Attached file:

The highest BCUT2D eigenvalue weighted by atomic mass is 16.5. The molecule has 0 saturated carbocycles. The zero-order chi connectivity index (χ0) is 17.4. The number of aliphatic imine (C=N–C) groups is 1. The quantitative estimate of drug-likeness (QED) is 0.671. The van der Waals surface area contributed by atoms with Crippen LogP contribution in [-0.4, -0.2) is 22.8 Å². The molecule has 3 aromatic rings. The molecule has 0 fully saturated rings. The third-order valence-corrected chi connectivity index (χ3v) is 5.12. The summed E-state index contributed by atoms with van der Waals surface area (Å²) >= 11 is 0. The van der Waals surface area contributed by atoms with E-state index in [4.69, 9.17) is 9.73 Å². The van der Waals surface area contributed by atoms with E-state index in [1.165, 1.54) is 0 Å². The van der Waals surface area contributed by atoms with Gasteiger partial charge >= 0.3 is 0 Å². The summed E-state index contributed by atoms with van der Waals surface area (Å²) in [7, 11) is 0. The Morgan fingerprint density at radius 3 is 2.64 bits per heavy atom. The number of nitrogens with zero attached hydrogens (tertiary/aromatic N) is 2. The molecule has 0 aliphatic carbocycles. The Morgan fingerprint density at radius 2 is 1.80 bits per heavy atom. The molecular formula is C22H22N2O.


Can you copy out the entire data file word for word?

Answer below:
The highest BCUT2D eigenvalue weighted by atomic mass is 16.5. The molecule has 0 saturated carbocycles. The zero-order chi connectivity index (χ0) is 17.4. The number of aliphatic imine (C=N–C) groups is 1. The quantitative estimate of drug-likeness (QED) is 0.671. The van der Waals surface area contributed by atoms with Crippen LogP contribution in [-0.4, -0.2) is 22.8 Å². The molecule has 3 aromatic rings. The molecule has 0 fully saturated rings. The third-order valence-corrected chi connectivity index (χ3v) is 5.12. The summed E-state index contributed by atoms with van der Waals surface area (Å²) >= 11 is 0. The van der Waals surface area contributed by atoms with E-state index in [4.69, 9.17) is 9.73 Å². The van der Waals surface area contributed by atoms with E-state index in [1.165, 1.54) is 0 Å². The van der Waals surface area contributed by atoms with Gasteiger partial charge >= 0.3 is 0 Å². The summed E-state index contributed by atoms with van der Waals surface area (Å²) in [7, 11) is 0. The Morgan fingerprint density at radius 3 is 2.64 bits per heavy atom. The number of nitrogens with zero attached hydrogens (tertiary/aromatic N) is 2. The molecule has 0 aliphatic carbocycles. The Morgan fingerprint density at radius 2 is 1.80 bits per heavy atom. The molecular formula is C22H22N2O.